“Tunic”: a cute but rough adventure like “Elden Ring”

Awaited for five years, the game of Canadian Andrew Shouldice plunges a little fox into a fascinating world where everything is to be deciphered.

Nothing like a brightly colored adventure in a sunny universe to recover from the harshness ofElden Ring, Hidetaka Miyazaki’s majestic role-playing game on the way to becoming the phenomenon video game of this beginning of the year.

The sea is blue, the trees are chewable and our cute little fox trots towards one of the inhabitants of this adorable world, who hastens to brutally attack him. Game-over. Corn… Elden Ring, is it you again?

Hidden treasures

Do not be fooled by appearances. If the very round graphic style of Tunic and its isometric view recall the unreal sweetness of The Legend of Zelda: Link’s Awakening Switch version, the very personal project of Canadian Andrew Shouldice is not one of those games that encourage quiet drifting and dreamy exploration, but rather, like Elden Ring and other FromSoftware productions (Dark Souls, Bloodborne, sekiro…), a work that has to be earned. And which is approached cautiously, step by step, with the awareness that danger can arise from anywhere and that learning from our mistakes is the condition for any progress.

In a way that is both revealing and mischievous, one of the main treasures hidden in its decorations, one of our greatest rewards, is moreover its manual, reconstituted page by page over the course of the adventure. This allows you to learn, for example, if you haven’t seen it yourself, that our little fox briefly becomes invulnerable when he rolls, crucial information to defeat the cruel Knight of the Garden of the West using wisely the sword, the shield and the various bombs and accessories at our disposal.


What should be done ? Where to go ? And what do these signs written in an unknown language mean? Will play Tunic, it is to experience a world that is not only mysterious but cryptic and in which almost everything (the organization of the places, the behavior of the enemies, the usefulness of the objects that one unearths) asks to be deciphered . But it is not a question of an arid universe, of a giant puzzle deployed in space and time because Tunic is also one of those games that knows how to provoke wonder. This moment when you suddenly emerge into a vast sandy space without monsters or danger is revealing: under the puzzles and the merciless fights, there is Journey, but one Journey mostly prevented, upset. Like the work of Jenova Chen, Tunic is a mental journey, an inner epic.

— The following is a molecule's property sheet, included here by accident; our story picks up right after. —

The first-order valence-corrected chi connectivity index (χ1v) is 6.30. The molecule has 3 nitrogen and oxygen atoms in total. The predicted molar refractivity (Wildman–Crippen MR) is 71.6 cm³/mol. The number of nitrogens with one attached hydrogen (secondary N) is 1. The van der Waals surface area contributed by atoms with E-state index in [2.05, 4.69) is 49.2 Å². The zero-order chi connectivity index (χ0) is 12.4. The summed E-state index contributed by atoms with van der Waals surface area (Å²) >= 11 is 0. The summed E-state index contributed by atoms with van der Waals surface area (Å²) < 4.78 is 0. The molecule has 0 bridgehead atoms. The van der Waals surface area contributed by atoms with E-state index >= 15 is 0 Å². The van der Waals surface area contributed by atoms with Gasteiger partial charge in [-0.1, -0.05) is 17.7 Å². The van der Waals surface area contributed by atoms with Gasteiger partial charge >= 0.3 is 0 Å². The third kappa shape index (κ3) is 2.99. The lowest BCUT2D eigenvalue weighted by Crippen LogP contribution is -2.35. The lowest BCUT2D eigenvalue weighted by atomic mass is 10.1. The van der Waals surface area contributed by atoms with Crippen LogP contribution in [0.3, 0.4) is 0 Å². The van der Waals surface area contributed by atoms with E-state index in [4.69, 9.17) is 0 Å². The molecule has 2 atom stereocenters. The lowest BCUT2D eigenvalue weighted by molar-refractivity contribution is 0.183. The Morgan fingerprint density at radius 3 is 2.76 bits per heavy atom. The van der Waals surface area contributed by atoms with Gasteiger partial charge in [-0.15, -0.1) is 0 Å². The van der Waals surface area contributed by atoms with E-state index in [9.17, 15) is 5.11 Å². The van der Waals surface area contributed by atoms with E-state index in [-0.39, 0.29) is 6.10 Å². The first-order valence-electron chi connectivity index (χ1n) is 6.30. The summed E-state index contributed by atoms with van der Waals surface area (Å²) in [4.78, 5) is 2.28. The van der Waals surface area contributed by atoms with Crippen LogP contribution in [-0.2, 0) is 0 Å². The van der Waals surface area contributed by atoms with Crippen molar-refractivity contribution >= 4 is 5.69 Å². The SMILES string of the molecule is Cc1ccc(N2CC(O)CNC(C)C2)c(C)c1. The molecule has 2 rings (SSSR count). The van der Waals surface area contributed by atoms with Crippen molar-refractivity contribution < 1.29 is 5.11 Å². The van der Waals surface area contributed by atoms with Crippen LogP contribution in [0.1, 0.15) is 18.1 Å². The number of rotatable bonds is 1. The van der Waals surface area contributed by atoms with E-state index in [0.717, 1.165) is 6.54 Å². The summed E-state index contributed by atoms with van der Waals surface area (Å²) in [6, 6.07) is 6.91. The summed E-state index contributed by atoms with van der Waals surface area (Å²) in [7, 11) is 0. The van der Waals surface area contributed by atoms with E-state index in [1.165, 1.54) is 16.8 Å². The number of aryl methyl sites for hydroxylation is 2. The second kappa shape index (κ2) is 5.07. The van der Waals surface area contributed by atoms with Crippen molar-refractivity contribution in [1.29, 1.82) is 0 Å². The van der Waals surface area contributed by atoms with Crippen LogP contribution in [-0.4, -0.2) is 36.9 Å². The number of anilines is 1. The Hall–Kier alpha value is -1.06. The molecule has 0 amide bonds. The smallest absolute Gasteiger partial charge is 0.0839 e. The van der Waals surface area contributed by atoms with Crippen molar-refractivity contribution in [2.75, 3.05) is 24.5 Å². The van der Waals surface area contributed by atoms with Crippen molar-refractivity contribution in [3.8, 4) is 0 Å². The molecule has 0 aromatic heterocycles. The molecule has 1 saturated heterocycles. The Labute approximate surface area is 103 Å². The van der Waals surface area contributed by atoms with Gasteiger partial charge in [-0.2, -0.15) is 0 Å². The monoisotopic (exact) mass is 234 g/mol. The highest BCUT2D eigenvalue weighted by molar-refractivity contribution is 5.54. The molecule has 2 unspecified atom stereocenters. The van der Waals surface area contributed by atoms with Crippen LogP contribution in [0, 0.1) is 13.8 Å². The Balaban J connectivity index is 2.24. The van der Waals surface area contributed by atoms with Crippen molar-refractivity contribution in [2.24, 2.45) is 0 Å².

This is due to few things, to the general atmosphere (mention to the music of the duo Lifeformed), to the fact that the enemies reappear after each passage through a save point, but the work of Andrew Shouldice has less at stake the conquest of places than the reestablishment of a continuity between them, their reconnection (by opening the way, by lowering bridges…), which brings it closer to a much more peaceful masterpiece of the game indie: A Short Hike. Because that’s where we’re going Tunic : at the intersection of the roads ofA Short Hike and from Elden Ring. Funny place for a very nice meeting.

Tunic (Andrew Shouldice/Finji), on Xbox One, Xbox Series X/S, Mac (29,99€) and Windows (27.99€)

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